Social Security recipients, disabled veterans, and federal retirees will not receive a cost-of-living adjustment to their benefits this year.
Each year, Social Security recipients typically see a cost-of-living adjustment that helps offset the ever-rising prices of food, medication, housing, and everything else. This cost-of-living adjustment, or COLA, runs almost like clockwork, but something has been gumming up the works lately.
In the last 40 years, there have only been three instances where Social Security didn’t see a COLA bump, and all three have happened since 2010.
The problem is that Social Security cost-of-living adjustments are pegged to inflation. This went into effect in the 1970s, when congress was repeatedly under pressure to increase Social Security benefits. With the persistently high inflation of the day, congress put into place automatic yearly Social Security benefits increases that would be based on inflation.
NBC News reports that the inflation-based COLA has resulted in an average increase of 4 percent per year since 1975, but soft inflation in recent years has put on the brakes. In the last 10 years, the COLA has only hit that 4 percent mark a single time.
There will be no benefit increase next year for millions of Social Security recipients: http://t.co/4p31KcmW1M pic.twitter.com/rF4aRB8dPV
— AP Interactive (@AP_Interactive) October 15, 2015
The most recent inflation numbers came out this past Thursday, and the data didn’t look good for seniors and others who depend on Social Security.
The Wall Street Journal reports that low gas prices are at least partially to blame, as the price of gas has dropped nearly 30 percent in the past year. That’s only part of the picture, but the figure used to determine cost-of-living increases is actually down 0.4 percent since last year, according to the Labor Department.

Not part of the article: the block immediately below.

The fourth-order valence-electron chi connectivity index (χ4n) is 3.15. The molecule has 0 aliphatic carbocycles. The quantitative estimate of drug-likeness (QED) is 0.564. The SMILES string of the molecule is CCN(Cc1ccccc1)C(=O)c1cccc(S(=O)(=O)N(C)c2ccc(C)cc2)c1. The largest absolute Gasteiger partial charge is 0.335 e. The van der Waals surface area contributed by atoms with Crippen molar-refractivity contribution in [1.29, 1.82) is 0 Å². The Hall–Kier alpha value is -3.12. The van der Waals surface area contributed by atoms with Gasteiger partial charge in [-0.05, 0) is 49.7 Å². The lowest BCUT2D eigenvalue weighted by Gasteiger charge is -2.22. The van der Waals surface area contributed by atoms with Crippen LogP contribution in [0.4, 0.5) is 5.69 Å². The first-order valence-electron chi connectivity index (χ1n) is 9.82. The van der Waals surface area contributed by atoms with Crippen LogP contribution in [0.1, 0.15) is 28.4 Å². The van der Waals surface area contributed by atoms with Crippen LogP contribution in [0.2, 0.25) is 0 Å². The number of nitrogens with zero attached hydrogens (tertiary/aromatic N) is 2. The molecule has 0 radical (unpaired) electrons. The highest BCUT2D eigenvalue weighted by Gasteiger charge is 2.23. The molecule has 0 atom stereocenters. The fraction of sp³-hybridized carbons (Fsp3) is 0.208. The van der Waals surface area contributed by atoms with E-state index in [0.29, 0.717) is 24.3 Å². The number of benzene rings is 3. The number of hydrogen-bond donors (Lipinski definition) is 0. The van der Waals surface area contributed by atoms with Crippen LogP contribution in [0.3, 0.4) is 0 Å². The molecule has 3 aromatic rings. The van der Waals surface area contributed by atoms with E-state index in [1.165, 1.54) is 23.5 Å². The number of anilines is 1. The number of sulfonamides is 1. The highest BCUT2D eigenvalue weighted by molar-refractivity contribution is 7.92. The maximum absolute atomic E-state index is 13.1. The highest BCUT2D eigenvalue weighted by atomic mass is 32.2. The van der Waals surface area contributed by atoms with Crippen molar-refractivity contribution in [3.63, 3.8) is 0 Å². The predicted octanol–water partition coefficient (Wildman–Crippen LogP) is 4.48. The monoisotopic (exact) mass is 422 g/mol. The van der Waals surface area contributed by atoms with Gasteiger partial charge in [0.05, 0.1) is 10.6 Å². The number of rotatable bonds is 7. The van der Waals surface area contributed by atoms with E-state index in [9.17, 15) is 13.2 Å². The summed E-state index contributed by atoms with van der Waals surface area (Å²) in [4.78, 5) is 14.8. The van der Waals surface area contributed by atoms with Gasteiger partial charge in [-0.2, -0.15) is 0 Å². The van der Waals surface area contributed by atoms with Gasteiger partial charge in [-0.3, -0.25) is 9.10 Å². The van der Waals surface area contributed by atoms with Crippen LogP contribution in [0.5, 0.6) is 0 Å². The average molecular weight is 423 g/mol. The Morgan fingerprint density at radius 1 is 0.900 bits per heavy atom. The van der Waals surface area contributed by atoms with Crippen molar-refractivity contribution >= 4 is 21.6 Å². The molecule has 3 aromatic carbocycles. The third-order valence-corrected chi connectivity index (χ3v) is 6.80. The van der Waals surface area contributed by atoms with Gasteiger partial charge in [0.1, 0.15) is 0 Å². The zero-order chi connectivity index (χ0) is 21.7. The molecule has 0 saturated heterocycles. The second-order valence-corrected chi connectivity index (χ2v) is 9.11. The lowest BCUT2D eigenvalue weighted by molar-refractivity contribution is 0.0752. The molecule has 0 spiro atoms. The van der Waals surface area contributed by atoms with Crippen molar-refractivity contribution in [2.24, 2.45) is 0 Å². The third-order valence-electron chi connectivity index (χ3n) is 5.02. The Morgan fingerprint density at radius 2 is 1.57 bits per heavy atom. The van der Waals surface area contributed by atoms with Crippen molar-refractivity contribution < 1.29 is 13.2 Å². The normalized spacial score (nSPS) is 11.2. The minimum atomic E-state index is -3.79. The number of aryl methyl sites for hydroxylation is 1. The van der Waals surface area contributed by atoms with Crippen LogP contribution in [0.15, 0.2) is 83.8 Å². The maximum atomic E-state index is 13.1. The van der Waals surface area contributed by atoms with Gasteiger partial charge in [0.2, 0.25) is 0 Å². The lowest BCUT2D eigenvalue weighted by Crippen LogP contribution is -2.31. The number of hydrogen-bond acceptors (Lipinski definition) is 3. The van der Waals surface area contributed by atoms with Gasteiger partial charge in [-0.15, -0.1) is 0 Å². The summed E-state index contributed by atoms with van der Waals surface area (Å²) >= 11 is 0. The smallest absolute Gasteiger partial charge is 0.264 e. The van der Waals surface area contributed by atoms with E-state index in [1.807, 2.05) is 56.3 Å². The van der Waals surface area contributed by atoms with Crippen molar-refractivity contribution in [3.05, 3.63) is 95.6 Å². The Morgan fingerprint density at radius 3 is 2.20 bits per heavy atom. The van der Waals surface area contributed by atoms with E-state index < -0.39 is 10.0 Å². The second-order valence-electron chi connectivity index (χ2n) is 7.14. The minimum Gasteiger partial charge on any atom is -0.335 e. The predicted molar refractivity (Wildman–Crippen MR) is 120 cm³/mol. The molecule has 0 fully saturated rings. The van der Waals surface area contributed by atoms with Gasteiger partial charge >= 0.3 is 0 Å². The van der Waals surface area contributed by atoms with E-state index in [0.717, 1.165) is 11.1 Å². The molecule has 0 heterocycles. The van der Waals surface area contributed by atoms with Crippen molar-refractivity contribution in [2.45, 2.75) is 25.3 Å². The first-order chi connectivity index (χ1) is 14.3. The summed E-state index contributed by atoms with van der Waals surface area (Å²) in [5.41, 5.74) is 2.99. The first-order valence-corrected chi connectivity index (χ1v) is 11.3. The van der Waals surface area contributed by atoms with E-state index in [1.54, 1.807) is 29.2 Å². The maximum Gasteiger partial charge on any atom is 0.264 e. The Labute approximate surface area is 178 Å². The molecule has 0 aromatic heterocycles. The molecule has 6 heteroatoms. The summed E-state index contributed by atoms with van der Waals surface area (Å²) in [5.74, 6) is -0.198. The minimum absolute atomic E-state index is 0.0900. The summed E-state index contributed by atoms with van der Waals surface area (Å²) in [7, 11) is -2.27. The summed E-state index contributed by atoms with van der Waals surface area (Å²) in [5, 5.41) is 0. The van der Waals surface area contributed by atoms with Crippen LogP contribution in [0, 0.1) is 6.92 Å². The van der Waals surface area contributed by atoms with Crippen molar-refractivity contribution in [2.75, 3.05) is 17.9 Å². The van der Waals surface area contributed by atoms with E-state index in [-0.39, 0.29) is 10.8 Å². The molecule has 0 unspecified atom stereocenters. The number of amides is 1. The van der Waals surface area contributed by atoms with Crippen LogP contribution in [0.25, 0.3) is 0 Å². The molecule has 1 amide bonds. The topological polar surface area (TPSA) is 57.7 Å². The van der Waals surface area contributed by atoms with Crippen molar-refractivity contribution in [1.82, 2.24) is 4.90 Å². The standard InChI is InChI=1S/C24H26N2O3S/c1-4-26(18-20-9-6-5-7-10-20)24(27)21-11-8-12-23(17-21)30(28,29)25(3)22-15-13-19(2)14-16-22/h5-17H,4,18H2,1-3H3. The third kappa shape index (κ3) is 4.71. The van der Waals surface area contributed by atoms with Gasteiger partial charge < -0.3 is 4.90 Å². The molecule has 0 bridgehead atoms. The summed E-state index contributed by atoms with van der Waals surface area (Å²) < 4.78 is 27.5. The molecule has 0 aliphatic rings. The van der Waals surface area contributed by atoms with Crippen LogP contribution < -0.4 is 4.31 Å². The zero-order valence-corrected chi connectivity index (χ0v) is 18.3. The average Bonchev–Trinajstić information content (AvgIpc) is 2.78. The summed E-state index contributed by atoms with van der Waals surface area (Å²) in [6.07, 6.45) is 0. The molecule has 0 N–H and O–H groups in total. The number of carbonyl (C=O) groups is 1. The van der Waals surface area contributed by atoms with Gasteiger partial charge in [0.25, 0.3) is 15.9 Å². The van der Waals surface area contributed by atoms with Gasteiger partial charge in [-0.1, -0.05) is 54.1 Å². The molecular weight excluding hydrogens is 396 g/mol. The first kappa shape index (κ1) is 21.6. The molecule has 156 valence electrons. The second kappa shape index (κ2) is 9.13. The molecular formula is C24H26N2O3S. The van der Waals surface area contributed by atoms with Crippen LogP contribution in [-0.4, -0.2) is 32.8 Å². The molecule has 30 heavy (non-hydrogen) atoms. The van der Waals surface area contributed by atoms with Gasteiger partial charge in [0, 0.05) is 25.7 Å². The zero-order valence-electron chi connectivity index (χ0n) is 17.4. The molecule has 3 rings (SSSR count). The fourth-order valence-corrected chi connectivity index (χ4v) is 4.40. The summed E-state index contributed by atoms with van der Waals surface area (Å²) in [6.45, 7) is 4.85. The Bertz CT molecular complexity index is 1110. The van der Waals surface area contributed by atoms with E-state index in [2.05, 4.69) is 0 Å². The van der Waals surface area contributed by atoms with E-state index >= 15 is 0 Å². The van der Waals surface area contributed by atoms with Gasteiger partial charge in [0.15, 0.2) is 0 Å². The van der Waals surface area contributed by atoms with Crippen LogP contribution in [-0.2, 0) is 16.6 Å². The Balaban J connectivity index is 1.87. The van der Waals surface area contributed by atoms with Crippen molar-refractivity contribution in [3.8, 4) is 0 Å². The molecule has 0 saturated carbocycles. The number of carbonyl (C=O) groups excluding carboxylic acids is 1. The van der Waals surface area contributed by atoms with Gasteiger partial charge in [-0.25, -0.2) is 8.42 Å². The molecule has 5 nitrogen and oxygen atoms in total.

That means Social Security recipients won’t see their COLA for 2016, but the reality of the situation is even more dire than that. Since COLA isn’t based just on the previous year, seniors, disabled vets, and others won’t see a cost-of-living increase until we see inflation gains that top numbers from 2014, which were higher than the numbers we see today.
This is a problem for people who depend on Social Security and others who depend on the COLA.
According to the Wall Street Journal, the same COLA that affects 56 million social security recipients also affects benefits of 8 million others who receive Supplemental Security Income. The same COLA also applies to 2.5 million federal retirees and 4 million disabled vets.
If you look at the COLA in a vacuum, it may not look like this is actually a problem. Since the Social Security COLA is pegged to inflation, and there was no inflation in the last year, Social Security payments staying the same shouldn’t be an issue.
The reason that flat Social Security benefits are a problem is that while the government’s measurement of inflation hasn’t increased, other sources show that the real cost of living has increased. According to USA Today, AARP says that the consumer price index doesn’t apply to seniors and retirees the same way it does to younger people. While low gas prices benefit working individuals, AARP says that retirees spend the bulk of their money on food, housing, and health care.
USA Today reports that those three items all increased last year. According to figures from the Labor Department, food prices went up 1.6 percent, housing costs went up 3.7 percent, and the price of medical care went up 2.4 percent.
— Michelle Coffey (@m_cof) October 15, 2015
Since people who depend on Social Security spend a disproportionate amount of their budget on services and goods that have actually increased in price, the fact that gas and other items fell or remained stagnant doesn’t do them very much good.
The Wall Street Journal reports that the lack of a COLA for 2016 also affects Medicare. While the fact that there was no COLA means that about 70 percent of Medicare benificiaries won’t see an increase to the cost of their premiums, the other 30 percent will face an increase of about 52 percent.
Do you think it’s right to peg Social Security increases to inflation, like we’ve done since the 1970s?
[Photo Credit: Karin Hildebrand Lau/Shutterstock]